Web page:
This is not a problem specific to Redis: it also applies to any other data stores (including transactional ones). There is no solution to this problem: you can only hope to minimize the issue.
For instance, some people tend to put very aggressive values for their timeout thinking that Redis is supposed to be a soft real-time data store. Redis is fast, but you also need to consider the network, and the system itself. Network related problems may generate high latencies. If the system starts swapping, it will very seriously impact Redis response times.
I tend to think that putting a timeout under 2 secs is a nonsense on any Unix/Linux system, and if a network is involved, I am much more comfortable with 10 secs. People put very low values because they want to avoid their application to block: it is a mistake. Rather than setting very low timeouts and keep the application synchronous, they should design the application to be asynchronous and set sensible timeouts.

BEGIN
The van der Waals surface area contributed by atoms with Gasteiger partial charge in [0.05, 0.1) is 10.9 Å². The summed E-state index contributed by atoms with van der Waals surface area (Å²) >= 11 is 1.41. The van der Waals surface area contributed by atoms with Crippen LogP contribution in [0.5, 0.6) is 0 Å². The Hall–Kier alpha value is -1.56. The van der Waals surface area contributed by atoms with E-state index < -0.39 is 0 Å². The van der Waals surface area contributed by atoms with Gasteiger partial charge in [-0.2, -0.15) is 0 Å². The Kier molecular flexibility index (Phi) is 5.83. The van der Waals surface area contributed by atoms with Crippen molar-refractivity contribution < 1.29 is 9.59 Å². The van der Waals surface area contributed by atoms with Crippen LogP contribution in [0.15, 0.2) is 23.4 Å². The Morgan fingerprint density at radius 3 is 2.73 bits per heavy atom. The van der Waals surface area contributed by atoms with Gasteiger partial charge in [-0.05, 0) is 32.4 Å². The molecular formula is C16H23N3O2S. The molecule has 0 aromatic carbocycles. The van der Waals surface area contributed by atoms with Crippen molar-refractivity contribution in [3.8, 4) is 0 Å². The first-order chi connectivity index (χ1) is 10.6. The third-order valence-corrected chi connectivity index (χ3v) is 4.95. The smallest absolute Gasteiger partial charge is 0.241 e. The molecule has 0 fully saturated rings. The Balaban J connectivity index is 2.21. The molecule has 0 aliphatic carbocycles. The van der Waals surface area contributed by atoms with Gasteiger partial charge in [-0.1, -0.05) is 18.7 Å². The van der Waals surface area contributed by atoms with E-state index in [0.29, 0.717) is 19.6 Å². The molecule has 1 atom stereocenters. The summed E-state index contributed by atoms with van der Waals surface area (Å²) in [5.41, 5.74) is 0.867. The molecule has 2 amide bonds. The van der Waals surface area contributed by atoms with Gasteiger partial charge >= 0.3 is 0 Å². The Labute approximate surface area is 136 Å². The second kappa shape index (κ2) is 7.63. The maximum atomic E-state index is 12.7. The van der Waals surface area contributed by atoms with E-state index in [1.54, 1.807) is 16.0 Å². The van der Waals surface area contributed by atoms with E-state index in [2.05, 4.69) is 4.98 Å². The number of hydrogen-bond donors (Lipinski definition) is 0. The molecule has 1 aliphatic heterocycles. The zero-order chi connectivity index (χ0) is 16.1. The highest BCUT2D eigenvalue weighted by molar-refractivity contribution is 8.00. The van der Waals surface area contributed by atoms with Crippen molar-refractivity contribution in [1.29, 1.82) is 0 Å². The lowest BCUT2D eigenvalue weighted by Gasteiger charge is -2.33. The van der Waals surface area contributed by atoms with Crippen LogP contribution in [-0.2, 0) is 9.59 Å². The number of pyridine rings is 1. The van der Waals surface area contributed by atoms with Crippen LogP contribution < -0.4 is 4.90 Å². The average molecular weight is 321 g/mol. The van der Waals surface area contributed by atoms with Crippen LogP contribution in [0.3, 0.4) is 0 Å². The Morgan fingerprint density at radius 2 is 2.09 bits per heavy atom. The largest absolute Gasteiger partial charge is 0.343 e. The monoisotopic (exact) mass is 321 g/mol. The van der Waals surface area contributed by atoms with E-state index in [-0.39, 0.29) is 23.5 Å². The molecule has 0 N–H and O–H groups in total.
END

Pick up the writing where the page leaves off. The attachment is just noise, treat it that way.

After a timeout, a client should never "continue" with the next command. It should close the connection, and try to open a new one. If a reply (or a query) has been lost, it is unlikely that the client and the server can resynchronize. It is safer to close the connection.
Should you try to issue the INCR again after the reconnection? It is really up to you. But if a read timeout has just been triggered, there is a good chance the reconnection will time out as well. Redis being single-threaded, when it is slow for one connection, it is slow for all connections simultaneously.